Ultrasound Guidance Lowers Risks of Thoracic Nerve Block Technique for Mastectomy

Article ID: 646062

Released: 14-Jan-2016 8:30 AM EST

Source Newsroom: International Anesthesia Research Society (IARS)

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Newswise — January 14, 2016 – A regional anesthesia technique called thoracic paravertebral nerve block (TPVB) is highly effective in controlling pain after breast cancer surgery, but concern about potential complications may limit its use. A new study provides evidence that using ultrasound to guide the nerve blocking procedure lowers the risk of complications, reports a study in Anesthesia & Analgesia.

In particular, ultrasound-guided nerve blocking avoids potentially serious complications related to inadvertent puncture of the tissue lining the lungs (pleura), according to the report by Dr. Peter Stefanovich and colleagues of Massachusetts General Hospital, Boston.

Ultrasound-Guided Injection Makes Nerve Blocking SaferThe researchers analyzed their experience with this nerve blocking in 856 women undergoing mastectomy from 2010 through 2013. In this procedure, a small amount of local anesthetic is injected around the thoracic nerve roots where they emerge from the spinal cord. This numbs the entire area of the chest, on one or both sides (if the nerves on both sides of the spinal cord are injected).

This regional nerve block provides excellent control of pain after breast cancer surgery. That's especially important because pain in the immediate postoperative period is a major risk factor for the development of chronic pain in women who have undergone mastectomy. However, this nerve blocking isn't performed as often as it might be because of patient safety concerns—especially the risk of puncturing the pleura due to incorrect needle placement. This can lead to a serious complication called pneumothorax, where air enters the chest cavity, potentially causing collapse of the lung.

Dr. Stefanovich and colleagues analyzed their experience with ultrasound guidance to make this nerve blocking safer. Using ultrasound, the anesthesiologists performing nerve blocking were able to visualize the exact location of the thoracic spinal nerve roots. Ultrasound was used in addition to the conventional approach, using anatomical landmarks to guide the injection.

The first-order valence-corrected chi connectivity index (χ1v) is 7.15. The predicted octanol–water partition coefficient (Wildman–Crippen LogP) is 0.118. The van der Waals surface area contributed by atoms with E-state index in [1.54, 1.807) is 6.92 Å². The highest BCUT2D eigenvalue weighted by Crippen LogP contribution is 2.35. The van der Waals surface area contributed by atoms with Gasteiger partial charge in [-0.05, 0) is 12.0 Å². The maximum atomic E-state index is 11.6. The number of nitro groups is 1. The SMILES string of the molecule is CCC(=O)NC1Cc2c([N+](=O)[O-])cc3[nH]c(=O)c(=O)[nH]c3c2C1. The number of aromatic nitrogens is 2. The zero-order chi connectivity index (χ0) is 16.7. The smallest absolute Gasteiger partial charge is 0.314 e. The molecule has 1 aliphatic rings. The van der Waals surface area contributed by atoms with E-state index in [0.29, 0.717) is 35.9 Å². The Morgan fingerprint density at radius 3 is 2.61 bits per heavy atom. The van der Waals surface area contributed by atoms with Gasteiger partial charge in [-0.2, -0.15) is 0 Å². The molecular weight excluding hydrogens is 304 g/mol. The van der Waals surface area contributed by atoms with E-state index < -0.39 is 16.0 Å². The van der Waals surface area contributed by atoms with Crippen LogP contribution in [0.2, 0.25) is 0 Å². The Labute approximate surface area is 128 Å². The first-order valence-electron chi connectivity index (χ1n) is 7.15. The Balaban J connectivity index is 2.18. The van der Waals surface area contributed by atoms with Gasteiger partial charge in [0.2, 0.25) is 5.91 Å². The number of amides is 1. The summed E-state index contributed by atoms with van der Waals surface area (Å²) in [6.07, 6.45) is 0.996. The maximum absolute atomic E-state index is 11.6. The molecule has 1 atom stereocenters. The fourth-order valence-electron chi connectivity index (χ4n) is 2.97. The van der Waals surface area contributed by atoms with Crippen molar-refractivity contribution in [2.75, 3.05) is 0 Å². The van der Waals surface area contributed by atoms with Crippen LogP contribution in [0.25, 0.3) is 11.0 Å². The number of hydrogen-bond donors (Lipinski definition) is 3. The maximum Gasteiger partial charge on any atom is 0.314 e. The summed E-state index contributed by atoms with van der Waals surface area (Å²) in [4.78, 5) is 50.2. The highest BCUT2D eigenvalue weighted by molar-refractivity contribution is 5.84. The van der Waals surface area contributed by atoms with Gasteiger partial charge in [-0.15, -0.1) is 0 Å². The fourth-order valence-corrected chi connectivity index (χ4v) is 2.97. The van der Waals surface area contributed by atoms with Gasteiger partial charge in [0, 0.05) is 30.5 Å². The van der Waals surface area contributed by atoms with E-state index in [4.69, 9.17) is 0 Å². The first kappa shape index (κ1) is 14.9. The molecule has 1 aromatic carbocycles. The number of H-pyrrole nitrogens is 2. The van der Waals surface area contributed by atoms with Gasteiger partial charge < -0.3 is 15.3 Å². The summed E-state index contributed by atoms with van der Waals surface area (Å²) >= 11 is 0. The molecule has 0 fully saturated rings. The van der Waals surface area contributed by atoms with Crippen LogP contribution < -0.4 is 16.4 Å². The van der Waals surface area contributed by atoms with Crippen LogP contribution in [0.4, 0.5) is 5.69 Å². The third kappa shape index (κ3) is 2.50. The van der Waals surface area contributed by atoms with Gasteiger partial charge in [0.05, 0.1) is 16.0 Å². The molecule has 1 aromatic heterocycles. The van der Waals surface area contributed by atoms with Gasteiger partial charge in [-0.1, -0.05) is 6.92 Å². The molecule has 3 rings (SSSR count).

Following this procedure, anesthesiologists were able to confirm correct needle placement before injecting the local anesthetic. In the experience of more than 14,000 thoracic spinal nerve injections, there were no pleural punctures and no cases of pneumothorax.

Major complications related to this nerve blocking placement developed in six patients—a rate of 0.70 percent. Four patients had drops in blood pressure and heart rate, while two had suspected toxic effects of the local anesthetic used for the procedure.

Previous reports have suggested that performing this nerve block under ultrasound guidance might make the procedure safer. The new study is the first to provide evidence that ultrasound-guided nerve blocking lowers the risks of pleural puncture and pneumothorax.

"Avoidance of these complications may be a consequence of improved safety using real-time visualization and imaging of the pleura with ultrasound," Dr. Stefanovich and coauthors write. They hope their experience will encourage other hospitals to offer this highly effective regional anesthesia technique—potentially reducing the common and difficult-to-treat problem of chronic pain after mastectomy.

"Thoracic paravertebral nerve block is a technique that many consider to be high risk," comments Dr. Steven L. Shafer of Stanford University, Editor-in-Chief of Anesthesia & Analgesia. "This study provides convincing evidence that, with ultrasound guidance and in experienced hands, TPVB is not a high-risk procedure."

Anesthesia & Analgesia is published by Wolters Kluwer.

Read the article in Anesthesia & Analgesia.

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About Anesthesia & AnalgesiaAnesthesia & Analgesia was founded in 1922 and was issued bi-monthly until 1980, when it became a monthly publication. A&A is the leading journal for anesthesia clinicians and researchers and includes more than 500 articles annually in all areas related to anesthesia and analgesia, such as cardiovascular anesthesiology, patient safety, anesthetic pharmacology, and pain management. The journal is published on behalf of the IARS by Lippincott Williams & Wilkins (LWW), a division of Wolters Kluwer Health.

About the IARSThe International Anesthesia Research Society is a nonpolitical, not-for-profit medical society founded in 1922 to advance and support scientific research and education related to anesthesia, and to improve patient care through basic research. The IARS contributes nearly $1 million annually to fund anesthesia research; provides a forum for anesthesiology leaders to share information and ideas; maintains a worldwide membership of more than 15,000 physicians, physician residents, and others with doctoral degrees, as well as health professionals in anesthesia related practice; sponsors the SmartTots initiative in partnership with the FDA; supports the resident education initiative OpenAnesthesia; and publishes two journals, Anesthesia & Analgesia and A&A Case Reports.

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